Up to this point in the story of the infant church, only professing Jews were part of the community. In fact much of the life of the church revolved around continued worship in the temple – something no Gentile could fully do as they would have been limited to the very outer courtyard of the temple. The first Pentecost, while demonstrating the multi-national character of God’s vision, was still limited to the Jewish diaspora and the disciples turned apostles had not yet taken up Jesus’ command to preach the gospel beyond Jerusalem and Judea – they had up to this point not fully comprehended Jesus’ command to go to the ends of the World.
It is clear as we continue through the book of Acts and into some of Paul’s Letters (e.g. Galatians) that this tension to remain Jewish in identity was a strong temptation for the early church. Time and time again Peter and then especially Paul ran into resistance from segments of the church when it came to the inclusion of Gentiles into their fellowship.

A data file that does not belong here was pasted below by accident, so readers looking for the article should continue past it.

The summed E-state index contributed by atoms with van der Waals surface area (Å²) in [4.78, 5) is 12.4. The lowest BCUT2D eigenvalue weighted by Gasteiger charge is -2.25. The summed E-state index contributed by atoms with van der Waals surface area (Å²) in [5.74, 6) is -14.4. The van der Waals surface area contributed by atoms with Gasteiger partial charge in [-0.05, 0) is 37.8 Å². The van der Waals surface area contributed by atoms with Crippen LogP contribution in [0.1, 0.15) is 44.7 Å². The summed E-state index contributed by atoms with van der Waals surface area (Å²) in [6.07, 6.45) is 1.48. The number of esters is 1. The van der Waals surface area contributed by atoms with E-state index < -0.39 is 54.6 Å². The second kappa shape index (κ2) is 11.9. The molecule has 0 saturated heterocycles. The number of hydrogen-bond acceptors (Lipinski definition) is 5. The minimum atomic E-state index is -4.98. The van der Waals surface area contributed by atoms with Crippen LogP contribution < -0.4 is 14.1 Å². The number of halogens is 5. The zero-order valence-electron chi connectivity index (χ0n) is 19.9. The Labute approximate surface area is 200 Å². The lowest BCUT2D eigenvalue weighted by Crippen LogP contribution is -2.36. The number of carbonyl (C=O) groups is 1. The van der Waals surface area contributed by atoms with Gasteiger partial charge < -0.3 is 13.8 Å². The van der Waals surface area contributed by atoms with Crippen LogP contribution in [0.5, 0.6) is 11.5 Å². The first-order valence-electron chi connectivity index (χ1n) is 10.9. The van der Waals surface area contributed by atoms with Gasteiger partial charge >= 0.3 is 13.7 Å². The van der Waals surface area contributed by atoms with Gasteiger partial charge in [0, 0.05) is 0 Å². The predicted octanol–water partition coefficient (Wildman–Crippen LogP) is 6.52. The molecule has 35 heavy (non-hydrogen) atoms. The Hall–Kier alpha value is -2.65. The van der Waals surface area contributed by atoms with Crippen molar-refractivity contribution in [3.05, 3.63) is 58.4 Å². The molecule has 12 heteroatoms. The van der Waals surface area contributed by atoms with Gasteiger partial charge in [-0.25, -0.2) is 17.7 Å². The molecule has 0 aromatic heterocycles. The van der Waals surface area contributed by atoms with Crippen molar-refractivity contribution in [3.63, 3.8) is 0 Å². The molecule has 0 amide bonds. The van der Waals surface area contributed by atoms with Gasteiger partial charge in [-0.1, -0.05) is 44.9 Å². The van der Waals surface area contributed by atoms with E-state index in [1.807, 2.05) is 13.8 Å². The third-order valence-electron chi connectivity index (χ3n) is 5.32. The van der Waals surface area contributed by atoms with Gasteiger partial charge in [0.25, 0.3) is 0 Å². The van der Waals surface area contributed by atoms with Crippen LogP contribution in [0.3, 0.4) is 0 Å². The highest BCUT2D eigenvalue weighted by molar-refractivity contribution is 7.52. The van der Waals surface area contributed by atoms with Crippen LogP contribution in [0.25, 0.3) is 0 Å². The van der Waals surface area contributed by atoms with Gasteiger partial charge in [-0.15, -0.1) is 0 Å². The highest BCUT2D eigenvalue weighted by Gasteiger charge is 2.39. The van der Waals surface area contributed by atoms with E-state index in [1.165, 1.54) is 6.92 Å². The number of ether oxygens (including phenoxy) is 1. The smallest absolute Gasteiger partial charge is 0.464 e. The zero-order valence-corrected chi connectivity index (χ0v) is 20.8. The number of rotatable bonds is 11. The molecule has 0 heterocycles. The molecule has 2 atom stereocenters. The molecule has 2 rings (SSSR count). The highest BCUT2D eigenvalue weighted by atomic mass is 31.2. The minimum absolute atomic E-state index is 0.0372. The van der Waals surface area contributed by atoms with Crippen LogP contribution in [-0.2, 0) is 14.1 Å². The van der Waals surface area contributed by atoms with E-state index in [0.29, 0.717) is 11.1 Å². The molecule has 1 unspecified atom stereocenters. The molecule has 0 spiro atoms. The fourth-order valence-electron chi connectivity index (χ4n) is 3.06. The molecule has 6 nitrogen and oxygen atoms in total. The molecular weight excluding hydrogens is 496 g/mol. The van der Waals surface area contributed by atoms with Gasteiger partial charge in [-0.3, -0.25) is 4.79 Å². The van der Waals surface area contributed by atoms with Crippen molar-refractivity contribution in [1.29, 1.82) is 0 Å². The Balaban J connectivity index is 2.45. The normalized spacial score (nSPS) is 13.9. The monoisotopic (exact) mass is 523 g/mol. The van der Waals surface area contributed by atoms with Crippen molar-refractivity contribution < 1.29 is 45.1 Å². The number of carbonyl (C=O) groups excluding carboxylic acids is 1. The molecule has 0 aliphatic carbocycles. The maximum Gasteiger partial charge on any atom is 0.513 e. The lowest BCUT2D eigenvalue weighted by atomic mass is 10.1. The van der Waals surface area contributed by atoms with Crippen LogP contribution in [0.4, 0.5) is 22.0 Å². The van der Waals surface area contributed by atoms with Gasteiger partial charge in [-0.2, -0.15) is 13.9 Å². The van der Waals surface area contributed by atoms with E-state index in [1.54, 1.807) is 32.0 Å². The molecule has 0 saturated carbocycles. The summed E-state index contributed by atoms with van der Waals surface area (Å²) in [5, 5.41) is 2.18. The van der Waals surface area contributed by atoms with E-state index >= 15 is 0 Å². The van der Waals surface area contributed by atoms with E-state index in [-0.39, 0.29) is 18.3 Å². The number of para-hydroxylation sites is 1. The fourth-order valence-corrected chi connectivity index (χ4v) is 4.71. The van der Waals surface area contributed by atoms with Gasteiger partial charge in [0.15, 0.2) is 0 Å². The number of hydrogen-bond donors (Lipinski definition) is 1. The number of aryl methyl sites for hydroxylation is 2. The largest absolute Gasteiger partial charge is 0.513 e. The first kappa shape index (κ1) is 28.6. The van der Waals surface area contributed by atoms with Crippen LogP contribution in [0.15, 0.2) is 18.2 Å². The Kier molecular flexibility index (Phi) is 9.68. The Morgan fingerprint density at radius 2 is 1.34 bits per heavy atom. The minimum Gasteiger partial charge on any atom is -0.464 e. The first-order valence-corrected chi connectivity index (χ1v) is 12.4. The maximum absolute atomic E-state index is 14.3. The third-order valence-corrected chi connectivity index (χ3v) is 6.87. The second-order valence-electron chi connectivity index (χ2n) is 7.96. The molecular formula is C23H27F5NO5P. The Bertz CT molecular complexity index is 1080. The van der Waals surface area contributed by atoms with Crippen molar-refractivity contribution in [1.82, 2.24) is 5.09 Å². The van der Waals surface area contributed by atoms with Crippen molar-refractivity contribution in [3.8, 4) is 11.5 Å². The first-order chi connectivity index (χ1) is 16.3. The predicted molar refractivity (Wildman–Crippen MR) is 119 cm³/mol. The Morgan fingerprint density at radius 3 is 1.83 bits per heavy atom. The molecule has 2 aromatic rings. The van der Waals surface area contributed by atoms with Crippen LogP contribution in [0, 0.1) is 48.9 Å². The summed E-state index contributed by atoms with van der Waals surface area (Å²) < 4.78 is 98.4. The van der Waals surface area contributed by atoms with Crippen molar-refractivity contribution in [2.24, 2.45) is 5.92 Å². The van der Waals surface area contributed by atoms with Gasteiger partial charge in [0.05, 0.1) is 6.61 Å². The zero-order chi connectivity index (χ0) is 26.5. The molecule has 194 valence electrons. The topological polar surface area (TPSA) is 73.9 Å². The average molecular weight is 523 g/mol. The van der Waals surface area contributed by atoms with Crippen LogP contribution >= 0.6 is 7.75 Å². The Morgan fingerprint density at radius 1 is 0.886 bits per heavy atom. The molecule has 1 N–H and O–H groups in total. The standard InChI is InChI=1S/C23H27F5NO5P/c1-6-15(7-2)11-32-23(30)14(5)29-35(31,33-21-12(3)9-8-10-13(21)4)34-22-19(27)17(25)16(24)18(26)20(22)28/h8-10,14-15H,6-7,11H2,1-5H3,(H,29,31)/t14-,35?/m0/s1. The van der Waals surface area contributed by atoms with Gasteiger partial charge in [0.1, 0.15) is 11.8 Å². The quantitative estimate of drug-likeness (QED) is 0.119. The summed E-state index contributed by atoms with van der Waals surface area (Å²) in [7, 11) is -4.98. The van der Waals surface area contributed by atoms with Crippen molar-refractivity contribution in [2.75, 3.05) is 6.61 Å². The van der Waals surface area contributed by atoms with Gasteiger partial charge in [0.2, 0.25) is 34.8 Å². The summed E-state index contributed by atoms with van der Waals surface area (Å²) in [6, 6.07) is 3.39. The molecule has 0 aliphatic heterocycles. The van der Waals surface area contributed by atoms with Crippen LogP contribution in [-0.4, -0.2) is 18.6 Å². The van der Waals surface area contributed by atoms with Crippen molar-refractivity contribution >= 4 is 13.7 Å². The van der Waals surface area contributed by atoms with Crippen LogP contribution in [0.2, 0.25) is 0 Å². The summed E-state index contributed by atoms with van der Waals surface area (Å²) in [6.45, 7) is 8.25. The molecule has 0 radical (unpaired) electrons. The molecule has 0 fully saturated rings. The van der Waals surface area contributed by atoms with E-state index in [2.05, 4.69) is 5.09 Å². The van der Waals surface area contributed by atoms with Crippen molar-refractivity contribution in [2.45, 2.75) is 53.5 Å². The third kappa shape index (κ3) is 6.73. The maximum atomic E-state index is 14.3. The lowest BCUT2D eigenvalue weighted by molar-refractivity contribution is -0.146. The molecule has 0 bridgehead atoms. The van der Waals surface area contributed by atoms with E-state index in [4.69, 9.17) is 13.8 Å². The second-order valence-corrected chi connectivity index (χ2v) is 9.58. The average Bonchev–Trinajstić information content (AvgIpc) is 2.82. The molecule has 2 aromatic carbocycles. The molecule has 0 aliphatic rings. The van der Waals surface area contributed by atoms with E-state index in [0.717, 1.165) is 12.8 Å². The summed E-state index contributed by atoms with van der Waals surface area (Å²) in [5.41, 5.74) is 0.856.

While our churches are no longer defined between Jewish or Gentile believers (after all most of us are the product of the incorporation of the Gentiles), we nonetheless experience divisions, prejudices and fear of those who are different than us. The Church is often held captive by a spirit and mentality that seeks to keep the Church as it has always been, filled with people who look, think, act or worship like we do. Throughout history and into modern times, the church has repeatedly struggled with defining insiders and outsider.
Part of it is natural, Christianity makes exclusive claims about salvation and the world – only Jesus is the Way, the Truth and the Life; only Jesus died for our sins; Only Jesus is the way to God the Father. All this is true of Christianity. But often this exclusivity overshadows Jesus’ call to love our neighbours or his call to care for the poor and the marginalized; often this exclusivity overshadows what we know of God’s boundless love which is stretched out for all of creation and all the human family. Often we can confuse the exclusivity of Christianity’s claims and forget that the Gospel and therefore the Church is meant to be open to all people.